# Planck's assumptions for treatment of blackbody radiation

Planck, in his treatment to solve blackbody radiation, considered that the electromagnetic waves inside the cavity of the blackbody are standing waves due to oscillating charges on the wall of the cavity. At equilibrium, the frequency of oscillation of the oscillating charge is equal to the frequency of the electromagnetic wave produced by it i.e. at equilibrium, energy of the oscillating charge is equal to the energy of the produced electromagnetic wave.

He proposed that, the energy of the oscillating charge is integral multiple of $$h\nu$$ i.e. $$\epsilon_n=nh\nu$$ where $$n=0,1,2,3,4,...$$

But, we know that quantum harmonic oscillators have energy $$\epsilon_n=(n+\frac{1}{2})h\nu$$ where $$n=0,1,2,3,4,...$$

Then, are not the oscillating charges on the wall of the Cavity supposed to be quantum harmonic oscillators?

• In English, we only capitalize the first word of a sentence and proper nouns i.e. names of people or places. I have edited the question to adhere to this convention. Commented Aug 10, 2022 at 3:52

Planck did not go as far. He assumed a classical view of the EM field, and thought the oscillators have some special quantized way of emitting light. Quantum theory with its harmonic oscillator model was not developed yet.

Quantum harmonic oscillator is a general model. It does not necessarily have electric charges in it.

The moment one adds electric charges to harmonic oscillator, complications arise, because the two or more charges will interact and this interaction complicates the model. But in principle if the interaction between the charges is low enough, one could have charged oscillator model that would be very close in its behaviour to a standard quantum harmonic oscillator model.

Whether energy of the wall oscillator is $$n h\nu$$ or $$(n+\frac{1}{2})h\nu$$ does not matter much. For any single oscillator, this just changes its lowest energy from $$0$$ to $$\frac{1}{2}h\nu$$. Also total energy and energy per frequency interval changes accordingly, but this is not something that would have obvious measurable effect. It's just shifting the numbers. Changes of oscillator energy when changing states are the same in both variants.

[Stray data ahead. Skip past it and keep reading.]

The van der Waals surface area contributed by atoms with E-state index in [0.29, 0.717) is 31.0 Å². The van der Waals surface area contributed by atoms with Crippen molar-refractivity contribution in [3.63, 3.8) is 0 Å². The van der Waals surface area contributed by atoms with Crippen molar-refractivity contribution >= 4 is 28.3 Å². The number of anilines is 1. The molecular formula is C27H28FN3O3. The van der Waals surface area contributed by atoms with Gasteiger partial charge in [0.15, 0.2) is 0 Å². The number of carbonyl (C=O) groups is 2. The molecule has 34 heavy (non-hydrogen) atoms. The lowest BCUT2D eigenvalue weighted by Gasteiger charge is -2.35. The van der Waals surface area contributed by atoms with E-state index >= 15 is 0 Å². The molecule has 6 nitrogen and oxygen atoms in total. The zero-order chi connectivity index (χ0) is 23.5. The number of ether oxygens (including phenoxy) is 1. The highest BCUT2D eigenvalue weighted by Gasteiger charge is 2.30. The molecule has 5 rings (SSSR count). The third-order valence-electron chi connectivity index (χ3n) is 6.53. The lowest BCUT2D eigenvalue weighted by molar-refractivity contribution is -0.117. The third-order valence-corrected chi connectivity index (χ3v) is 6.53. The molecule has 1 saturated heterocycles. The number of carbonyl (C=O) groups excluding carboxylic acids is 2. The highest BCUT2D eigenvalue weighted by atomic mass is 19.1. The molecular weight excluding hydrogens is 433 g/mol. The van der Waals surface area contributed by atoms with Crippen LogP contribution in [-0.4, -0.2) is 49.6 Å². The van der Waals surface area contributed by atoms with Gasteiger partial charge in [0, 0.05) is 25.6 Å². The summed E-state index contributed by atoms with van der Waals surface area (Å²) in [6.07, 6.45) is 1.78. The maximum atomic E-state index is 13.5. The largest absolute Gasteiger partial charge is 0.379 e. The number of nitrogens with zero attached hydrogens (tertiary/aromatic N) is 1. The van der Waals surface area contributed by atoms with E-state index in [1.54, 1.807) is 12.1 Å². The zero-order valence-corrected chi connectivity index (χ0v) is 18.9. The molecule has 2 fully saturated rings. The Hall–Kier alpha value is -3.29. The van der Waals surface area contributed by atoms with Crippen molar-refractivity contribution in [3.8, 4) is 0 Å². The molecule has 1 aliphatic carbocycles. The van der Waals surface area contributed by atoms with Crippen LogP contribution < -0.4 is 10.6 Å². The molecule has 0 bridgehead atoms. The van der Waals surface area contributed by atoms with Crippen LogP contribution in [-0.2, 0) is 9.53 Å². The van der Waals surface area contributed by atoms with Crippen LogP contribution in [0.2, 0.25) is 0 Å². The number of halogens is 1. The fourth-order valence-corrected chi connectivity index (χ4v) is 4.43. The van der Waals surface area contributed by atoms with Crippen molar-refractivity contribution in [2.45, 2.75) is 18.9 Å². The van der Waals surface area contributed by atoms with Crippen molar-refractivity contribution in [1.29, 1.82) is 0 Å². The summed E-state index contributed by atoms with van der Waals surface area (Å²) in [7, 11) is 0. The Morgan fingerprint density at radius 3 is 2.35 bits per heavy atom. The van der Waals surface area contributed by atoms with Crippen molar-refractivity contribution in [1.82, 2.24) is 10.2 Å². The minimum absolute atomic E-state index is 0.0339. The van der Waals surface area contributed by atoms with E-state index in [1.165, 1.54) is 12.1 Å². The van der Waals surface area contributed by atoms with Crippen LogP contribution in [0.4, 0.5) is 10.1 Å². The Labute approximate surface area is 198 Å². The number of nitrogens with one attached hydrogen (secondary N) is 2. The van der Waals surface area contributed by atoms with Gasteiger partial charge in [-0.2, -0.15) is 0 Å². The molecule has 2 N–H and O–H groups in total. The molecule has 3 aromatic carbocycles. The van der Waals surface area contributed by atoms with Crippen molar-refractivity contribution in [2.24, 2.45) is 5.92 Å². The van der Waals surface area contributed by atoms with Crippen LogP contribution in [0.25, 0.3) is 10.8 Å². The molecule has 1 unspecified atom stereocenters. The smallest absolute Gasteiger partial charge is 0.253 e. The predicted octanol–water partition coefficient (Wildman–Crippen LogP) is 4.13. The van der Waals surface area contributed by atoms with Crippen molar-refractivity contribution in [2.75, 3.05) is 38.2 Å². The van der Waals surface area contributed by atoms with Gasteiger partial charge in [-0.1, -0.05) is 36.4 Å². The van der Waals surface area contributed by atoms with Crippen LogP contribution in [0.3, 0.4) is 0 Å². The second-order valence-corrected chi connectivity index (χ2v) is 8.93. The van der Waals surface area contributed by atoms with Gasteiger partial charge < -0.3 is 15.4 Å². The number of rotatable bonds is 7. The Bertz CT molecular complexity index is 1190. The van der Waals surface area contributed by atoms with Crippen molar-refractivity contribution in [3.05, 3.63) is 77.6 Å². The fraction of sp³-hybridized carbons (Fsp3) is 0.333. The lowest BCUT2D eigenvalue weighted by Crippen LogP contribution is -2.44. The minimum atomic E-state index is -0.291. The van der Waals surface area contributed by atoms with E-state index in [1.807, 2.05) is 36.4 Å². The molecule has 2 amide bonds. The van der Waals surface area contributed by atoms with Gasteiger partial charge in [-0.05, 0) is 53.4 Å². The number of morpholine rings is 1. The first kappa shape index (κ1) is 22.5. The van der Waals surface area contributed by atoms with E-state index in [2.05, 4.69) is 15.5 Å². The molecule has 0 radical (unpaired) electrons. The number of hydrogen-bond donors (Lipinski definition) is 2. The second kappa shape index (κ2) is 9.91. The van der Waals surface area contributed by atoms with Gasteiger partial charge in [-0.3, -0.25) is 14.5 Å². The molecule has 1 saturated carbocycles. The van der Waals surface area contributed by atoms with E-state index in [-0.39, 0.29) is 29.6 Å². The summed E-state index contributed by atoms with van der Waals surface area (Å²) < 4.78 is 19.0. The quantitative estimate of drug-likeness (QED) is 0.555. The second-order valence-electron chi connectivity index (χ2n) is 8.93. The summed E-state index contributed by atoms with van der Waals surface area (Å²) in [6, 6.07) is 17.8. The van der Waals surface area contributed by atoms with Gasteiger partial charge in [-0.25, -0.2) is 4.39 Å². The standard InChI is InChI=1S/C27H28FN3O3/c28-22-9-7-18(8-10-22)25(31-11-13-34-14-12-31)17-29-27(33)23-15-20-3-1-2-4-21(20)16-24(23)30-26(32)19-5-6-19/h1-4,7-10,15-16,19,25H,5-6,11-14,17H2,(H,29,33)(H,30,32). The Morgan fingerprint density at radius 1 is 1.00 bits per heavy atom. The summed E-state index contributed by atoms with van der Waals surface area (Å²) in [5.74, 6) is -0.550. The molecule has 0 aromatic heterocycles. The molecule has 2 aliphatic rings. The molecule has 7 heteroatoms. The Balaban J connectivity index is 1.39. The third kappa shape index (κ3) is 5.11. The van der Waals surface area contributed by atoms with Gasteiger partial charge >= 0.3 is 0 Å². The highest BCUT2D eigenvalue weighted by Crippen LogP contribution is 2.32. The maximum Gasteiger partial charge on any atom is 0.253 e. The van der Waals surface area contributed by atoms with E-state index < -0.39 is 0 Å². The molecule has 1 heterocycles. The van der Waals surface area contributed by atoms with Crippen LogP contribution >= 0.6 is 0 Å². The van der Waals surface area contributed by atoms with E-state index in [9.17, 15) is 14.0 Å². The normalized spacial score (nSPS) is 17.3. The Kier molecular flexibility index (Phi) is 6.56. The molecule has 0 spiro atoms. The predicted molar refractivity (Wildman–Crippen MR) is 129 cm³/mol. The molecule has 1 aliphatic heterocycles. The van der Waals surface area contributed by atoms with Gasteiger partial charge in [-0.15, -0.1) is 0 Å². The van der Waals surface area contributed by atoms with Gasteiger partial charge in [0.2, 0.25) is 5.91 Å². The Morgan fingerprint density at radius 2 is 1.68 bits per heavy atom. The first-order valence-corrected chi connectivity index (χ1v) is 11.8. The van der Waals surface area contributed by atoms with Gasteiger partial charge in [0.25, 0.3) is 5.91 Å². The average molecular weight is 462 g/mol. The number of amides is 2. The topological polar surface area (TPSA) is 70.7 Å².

• but, if we consider $\epsilon_n=(n+\frac{1}{2})h\nu$, which is more accurate, then the results of $<\epsilon_n>$ and $u(\nu)d\nu$ in Planck's calculations changes severely. What about that? Commented Apr 12, 2022 at 5:09
• I've added a comment on this. Commented Apr 12, 2022 at 17:51

About the options available to Planck:

At the time (around 1900) the (natural) assumption was that the energy of electromagnetic waves can continuously accumulate.

Planck's supposition that the oscillation modes for oscillating charges in the walls of the cavity must be multiples of some quantity: it seems to me Planck came up with that because to him that was the only supposition available.

It was only later that it became clear that it is not properties of wall material, but properties of light itself that act to produce the distribution of the black body spectrum.

We have that for every frequency of the spectrum the luminosity is a multiple of some quantity that is proportional to the frequency of the light.

In order for light of a particular frequency to be emitted, for example an ultraviolet frequency, the emission event must be a single event. The frequency of the light cannot accumulate; only the luminosity accumulates.

The spectrum of these emission events is a continuous spectrum, because this type of emission is a highly randomized process.

The reason that in the spectrum the luminosity tapers off towards the ultraviolet is statistical: the large energy jump of generation of ultraviolet light has a lower probability of occurring.

So: while Planck was under the impression he was working with a supposition about properties of oscillators in the walls, the reason that Planck arrived a good fit with the experimental data goes back to properties of light.